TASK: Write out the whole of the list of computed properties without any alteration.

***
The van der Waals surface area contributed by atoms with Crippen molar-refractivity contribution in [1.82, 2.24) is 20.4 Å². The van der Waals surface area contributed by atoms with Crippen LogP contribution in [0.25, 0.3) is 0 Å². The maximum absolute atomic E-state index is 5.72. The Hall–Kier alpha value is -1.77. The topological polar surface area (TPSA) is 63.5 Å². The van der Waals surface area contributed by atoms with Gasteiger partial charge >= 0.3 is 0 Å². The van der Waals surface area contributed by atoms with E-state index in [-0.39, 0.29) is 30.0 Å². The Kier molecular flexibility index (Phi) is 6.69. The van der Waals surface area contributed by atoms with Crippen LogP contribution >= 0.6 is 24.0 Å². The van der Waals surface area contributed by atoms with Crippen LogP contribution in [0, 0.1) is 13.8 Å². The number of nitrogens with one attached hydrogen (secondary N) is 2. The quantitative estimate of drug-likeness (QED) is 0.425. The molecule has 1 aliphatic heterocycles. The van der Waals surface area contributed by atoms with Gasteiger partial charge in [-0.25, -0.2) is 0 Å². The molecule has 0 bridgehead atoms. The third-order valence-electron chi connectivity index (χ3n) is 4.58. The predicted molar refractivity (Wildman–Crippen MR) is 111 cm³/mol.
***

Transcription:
The van der Waals surface area contributed by atoms with Crippen molar-refractivity contribution in [1.82, 2.24) is 20.4 Å². The van der Waals surface area contributed by atoms with Crippen LogP contribution in [0.25, 0.3) is 0 Å². The maximum absolute atomic E-state index is 5.72. The Hall–Kier alpha value is -1.77. The topological polar surface area (TPSA) is 63.5 Å². The van der Waals surface area contributed by atoms with Gasteiger partial charge >= 0.3 is 0 Å². The van der Waals surface area contributed by atoms with E-state index in [-0.39, 0.29) is 30.0 Å². The Kier molecular flexibility index (Phi) is 6.69. The van der Waals surface area contributed by atoms with Crippen LogP contribution >= 0.6 is 24.0 Å². The van der Waals surface area contributed by atoms with Crippen LogP contribution in [0, 0.1) is 13.8 Å². The number of nitrogens with one attached hydrogen (secondary N) is 2. The quantitative estimate of drug-likeness (QED) is 0.425. The molecule has 1 aliphatic heterocycles. The van der Waals surface area contributed by atoms with Gasteiger partial charge in [-0.25, -0.2) is 0 Å². The molecule has 0 bridgehead atoms. The third-order valence-electron chi connectivity index (χ3n) is 4.58. The predicted molar refractivity (Wildman–Crippen MR) is 111 cm³/mol.